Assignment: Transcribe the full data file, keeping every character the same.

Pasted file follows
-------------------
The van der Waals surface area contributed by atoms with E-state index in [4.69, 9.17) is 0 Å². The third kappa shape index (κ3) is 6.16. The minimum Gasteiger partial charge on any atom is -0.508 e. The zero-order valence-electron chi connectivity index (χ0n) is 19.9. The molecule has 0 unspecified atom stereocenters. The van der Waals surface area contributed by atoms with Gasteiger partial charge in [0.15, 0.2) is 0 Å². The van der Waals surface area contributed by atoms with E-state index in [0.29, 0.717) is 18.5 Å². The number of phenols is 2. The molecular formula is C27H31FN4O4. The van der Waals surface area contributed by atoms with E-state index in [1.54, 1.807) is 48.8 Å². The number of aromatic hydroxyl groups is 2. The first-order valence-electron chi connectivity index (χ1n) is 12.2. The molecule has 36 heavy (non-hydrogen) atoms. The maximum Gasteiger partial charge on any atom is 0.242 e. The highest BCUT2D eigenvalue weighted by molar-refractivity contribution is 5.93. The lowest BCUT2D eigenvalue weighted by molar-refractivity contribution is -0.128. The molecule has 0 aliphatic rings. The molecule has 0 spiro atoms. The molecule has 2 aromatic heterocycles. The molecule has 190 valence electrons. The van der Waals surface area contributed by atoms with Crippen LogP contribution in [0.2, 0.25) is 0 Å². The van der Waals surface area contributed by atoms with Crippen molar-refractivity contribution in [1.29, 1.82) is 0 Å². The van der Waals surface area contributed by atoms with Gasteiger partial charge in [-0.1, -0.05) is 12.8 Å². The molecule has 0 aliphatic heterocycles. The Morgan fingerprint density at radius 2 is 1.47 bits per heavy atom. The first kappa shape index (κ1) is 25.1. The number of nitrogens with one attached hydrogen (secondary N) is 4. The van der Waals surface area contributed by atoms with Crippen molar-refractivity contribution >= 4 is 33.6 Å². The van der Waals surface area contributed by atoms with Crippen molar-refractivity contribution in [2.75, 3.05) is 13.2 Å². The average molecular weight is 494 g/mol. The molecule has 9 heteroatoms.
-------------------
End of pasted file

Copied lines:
The van der Waals surface area contributed by atoms with E-state index in [4.69, 9.17) is 0 Å². The third kappa shape index (κ3) is 6.16. The minimum Gasteiger partial charge on any atom is -0.508 e. The zero-order valence-electron chi connectivity index (χ0n) is 19.9. The molecule has 0 unspecified atom stereocenters. The van der Waals surface area contributed by atoms with Gasteiger partial charge in [0.15, 0.2) is 0 Å². The van der Waals surface area contributed by atoms with E-state index in [0.29, 0.717) is 18.5 Å². The number of phenols is 2. The molecular formula is C27H31FN4O4. The van der Waals surface area contributed by atoms with E-state index in [1.54, 1.807) is 48.8 Å². The number of aromatic hydroxyl groups is 2. The first-order valence-electron chi connectivity index (χ1n) is 12.2. The molecule has 36 heavy (non-hydrogen) atoms. The maximum Gasteiger partial charge on any atom is 0.242 e. The highest BCUT2D eigenvalue weighted by molar-refractivity contribution is 5.93. The lowest BCUT2D eigenvalue weighted by molar-refractivity contribution is -0.128. The molecule has 0 aliphatic rings. The molecule has 0 spiro atoms. The molecule has 2 aromatic heterocycles. The molecule has 190 valence electrons. The van der Waals surface area contributed by atoms with Crippen LogP contribution in [0.2, 0.25) is 0 Å². The van der Waals surface area contributed by atoms with Crippen molar-refractivity contribution in [1.29, 1.82) is 0 Å². The van der Waals surface area contributed by atoms with Gasteiger partial charge in [-0.1, -0.05) is 12.8 Å². The molecule has 0 aliphatic heterocycles. The Morgan fingerprint density at radius 2 is 1.47 bits per heavy atom. The first kappa shape index (κ1) is 25.1. The number of nitrogens with one attached hydrogen (secondary N) is 4. The van der Waals surface area contributed by atoms with Crippen molar-refractivity contribution >= 4 is 33.6 Å². The van der Waals surface area contributed by atoms with Crippen molar-refractivity contribution in [2.75, 3.05) is 13.2 Å². The average molecular weight is 494 g/mol. The molecule has 9 heteroatoms.